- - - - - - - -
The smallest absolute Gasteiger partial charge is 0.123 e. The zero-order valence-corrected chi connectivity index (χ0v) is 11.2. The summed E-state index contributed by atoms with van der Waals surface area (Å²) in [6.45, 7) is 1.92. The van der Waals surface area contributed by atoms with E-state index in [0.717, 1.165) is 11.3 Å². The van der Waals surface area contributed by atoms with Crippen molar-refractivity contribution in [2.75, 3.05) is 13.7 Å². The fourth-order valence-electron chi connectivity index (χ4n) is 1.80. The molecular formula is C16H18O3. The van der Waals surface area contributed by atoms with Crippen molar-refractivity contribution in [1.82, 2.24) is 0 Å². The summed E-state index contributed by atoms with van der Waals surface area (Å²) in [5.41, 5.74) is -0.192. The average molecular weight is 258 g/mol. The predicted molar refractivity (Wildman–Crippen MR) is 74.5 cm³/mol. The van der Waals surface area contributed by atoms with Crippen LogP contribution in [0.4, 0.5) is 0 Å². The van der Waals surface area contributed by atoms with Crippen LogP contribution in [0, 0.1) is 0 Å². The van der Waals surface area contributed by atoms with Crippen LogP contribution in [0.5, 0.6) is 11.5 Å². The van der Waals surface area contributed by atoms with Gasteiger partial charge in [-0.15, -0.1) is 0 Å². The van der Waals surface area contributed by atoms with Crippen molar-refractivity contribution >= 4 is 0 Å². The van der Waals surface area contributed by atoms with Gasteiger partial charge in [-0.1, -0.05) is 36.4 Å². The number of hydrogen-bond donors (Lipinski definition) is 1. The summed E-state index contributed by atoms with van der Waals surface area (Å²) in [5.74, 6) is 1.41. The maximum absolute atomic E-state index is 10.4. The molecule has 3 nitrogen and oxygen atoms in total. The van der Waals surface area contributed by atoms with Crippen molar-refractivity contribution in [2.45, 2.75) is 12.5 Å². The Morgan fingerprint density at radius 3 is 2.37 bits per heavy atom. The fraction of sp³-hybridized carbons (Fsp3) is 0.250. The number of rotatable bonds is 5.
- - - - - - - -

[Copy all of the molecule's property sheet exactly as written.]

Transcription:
The smallest absolute Gasteiger partial charge is 0.123 e. The zero-order valence-corrected chi connectivity index (χ0v) is 11.2. The summed E-state index contributed by atoms with van der Waals surface area (Å²) in [6.45, 7) is 1.92. The van der Waals surface area contributed by atoms with E-state index in [0.717, 1.165) is 11.3 Å². The van der Waals surface area contributed by atoms with Crippen molar-refractivity contribution in [2.75, 3.05) is 13.7 Å². The fourth-order valence-electron chi connectivity index (χ4n) is 1.80. The molecular formula is C16H18O3. The van der Waals surface area contributed by atoms with Crippen molar-refractivity contribution in [1.82, 2.24) is 0 Å². The summed E-state index contributed by atoms with van der Waals surface area (Å²) in [5.41, 5.74) is -0.192. The average molecular weight is 258 g/mol. The predicted molar refractivity (Wildman–Crippen MR) is 74.5 cm³/mol. The van der Waals surface area contributed by atoms with Crippen LogP contribution in [0.4, 0.5) is 0 Å². The van der Waals surface area contributed by atoms with Crippen LogP contribution in [0, 0.1) is 0 Å². The van der Waals surface area contributed by atoms with Crippen LogP contribution in [0.5, 0.6) is 11.5 Å². The van der Waals surface area contributed by atoms with Gasteiger partial charge in [-0.15, -0.1) is 0 Å². The van der Waals surface area contributed by atoms with Crippen molar-refractivity contribution >= 4 is 0 Å². The van der Waals surface area contributed by atoms with Gasteiger partial charge in [-0.1, -0.05) is 36.4 Å². The number of hydrogen-bond donors (Lipinski definition) is 1. The summed E-state index contributed by atoms with van der Waals surface area (Å²) in [5.74, 6) is 1.41. The maximum absolute atomic E-state index is 10.4. The molecule has 3 nitrogen and oxygen atoms in total. The van der Waals surface area contributed by atoms with Crippen molar-refractivity contribution in [2.45, 2.75) is 12.5 Å². The Morgan fingerprint density at radius 3 is 2.37 bits per heavy atom. The fraction of sp³-hybridized carbons (Fsp3) is 0.250. The number of rotatable bonds is 5.